Tuesday, June 5, 2001

Review: The Cult, "Beyond Good and Evil"

In today's music scene, the words "hard rock" might conjure up images of three-chord, percussive guitar riffs and growling vocalists who all sound the same - or maybe even the rapidly stagnating rap-rock trend. Either way, it's not a flattering picture for most fans of the more melodic end of the genre.

Enter the Cult with "Beyond Good and Evil." The band's first album in seven years is a refreshing break from all the Korn and Limp Bizkit wannabes that dominate MTV and MTV2. It's nice to hear a band that uses its instruments to their full capabilities and a singer with a distinctive voice - two things that are seriously lacking among many of the so-called "nu metal" bands.

"Beyond Good and Evil" offers up a set of blistering, uncompromising hard rock tracks that blend the bluesy rock of the Cult's early albums like "Electric" with the more complex arrangements of "Sonic Temple." The result could be the best album of the band's 20-year career.

I have to admit that I've never been a huge Cult fan. I liked "Electric" and a few scattered songs from their other albums, but with most of it, I could take it or leave it.

When I heard the first single, "Rise," on the radio in Biloxi, Miss., I thought it was one of their older tunes that I'd missed. It was a few weeks later, when I caught the video on MTV2, that I realized it was a new song.

"Rise" is the perfect lead single, signalling the return of the Cult to their hard rock roots after a couple of boring early '90s albums that seemed like just an attempt to make the band relevant to the music scene of the time. "Rise," along with "Shape the Sky" and "Take the Power," are raucous rockers with some infectious hooks - something this album has in abundance.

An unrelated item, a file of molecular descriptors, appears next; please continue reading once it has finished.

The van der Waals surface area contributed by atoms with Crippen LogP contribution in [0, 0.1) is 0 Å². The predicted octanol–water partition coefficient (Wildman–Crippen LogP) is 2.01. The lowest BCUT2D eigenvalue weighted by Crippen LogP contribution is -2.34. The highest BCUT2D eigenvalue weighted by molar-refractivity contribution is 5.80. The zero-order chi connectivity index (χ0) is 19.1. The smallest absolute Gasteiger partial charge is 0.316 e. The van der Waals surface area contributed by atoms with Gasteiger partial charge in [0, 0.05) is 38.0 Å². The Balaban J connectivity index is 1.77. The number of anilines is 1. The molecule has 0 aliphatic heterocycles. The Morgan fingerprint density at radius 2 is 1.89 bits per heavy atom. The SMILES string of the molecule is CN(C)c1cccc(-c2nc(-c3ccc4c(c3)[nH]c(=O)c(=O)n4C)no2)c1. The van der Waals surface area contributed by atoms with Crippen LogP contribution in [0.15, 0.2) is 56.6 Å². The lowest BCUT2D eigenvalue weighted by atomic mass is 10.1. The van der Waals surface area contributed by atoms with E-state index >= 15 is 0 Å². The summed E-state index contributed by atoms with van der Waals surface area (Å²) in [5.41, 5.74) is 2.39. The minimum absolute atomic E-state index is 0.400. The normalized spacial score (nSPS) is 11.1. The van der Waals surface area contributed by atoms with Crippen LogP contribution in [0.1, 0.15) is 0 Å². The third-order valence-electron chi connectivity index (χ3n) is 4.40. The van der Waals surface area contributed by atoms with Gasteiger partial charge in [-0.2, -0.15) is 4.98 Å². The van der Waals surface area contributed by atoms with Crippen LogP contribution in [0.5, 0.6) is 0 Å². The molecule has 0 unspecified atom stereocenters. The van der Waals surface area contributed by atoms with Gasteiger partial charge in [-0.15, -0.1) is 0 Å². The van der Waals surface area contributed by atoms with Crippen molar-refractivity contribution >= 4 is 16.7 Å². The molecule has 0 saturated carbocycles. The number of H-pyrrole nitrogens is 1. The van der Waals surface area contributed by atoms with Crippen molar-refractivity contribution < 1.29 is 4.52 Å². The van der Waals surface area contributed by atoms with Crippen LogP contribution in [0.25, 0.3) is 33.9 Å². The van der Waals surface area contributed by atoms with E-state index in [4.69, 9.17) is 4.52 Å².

In fact, "Take the Power," is almost one long hook. It's one of those songs that gets in your head and won't leave.

"Beyond Good and Evil" features a harder edge than the Cult's previous offerings, as the band thrashes through some scorching tracks like "War (The Process)," "The Saint" and "My Bridges Burn." But the band doesn't neglect the softer side. Providing a balance to those all-out rockers are a couple of power ballads.

Unlike the groaners of many of their '80s contemporaries, the Cult's slower songs have depth and elaborate arrangements that make them more interesting.

The beginning of "Nico," a song dedicated to the singer of the Velvet Underground, is reminiscent of the band's hit "Edie (Ciao Baby)." But the song quickly gains momentum, with an uptempo drum beat and some exotic-sounding guitar licks. "Nico" is topped off by a heavier chorus, backed by an oddly-fitting string arrangement.

The other ballad, "True Believers," is a more melancholy tune with some strange guitar work and a nice heavy break near the end.

Where the band truly shines, though, are the songs that capture both ends of the spectrum. A good example is "Ashes and Ghosts," which starts off with a heavy riff, then fades into a spooky, ethereal chorus.

"Breathe" opens softly, then catches a good groove on the chorus with some soaring interludes scattered throughout the song. "American Gothic" is a darker song than the others on the album - and also features an explosive chorus offset by some exotic, goth-style guitar work.

With "Beyond Good and Evil," the Cult has provided a sonic assault that's a welcome relief to the ears of a fan of good, old-fashioned hard rock. But they do it with enough panache to please listeners who are looking for something a little deeper, as well.

Get "Beyond Good and Evil."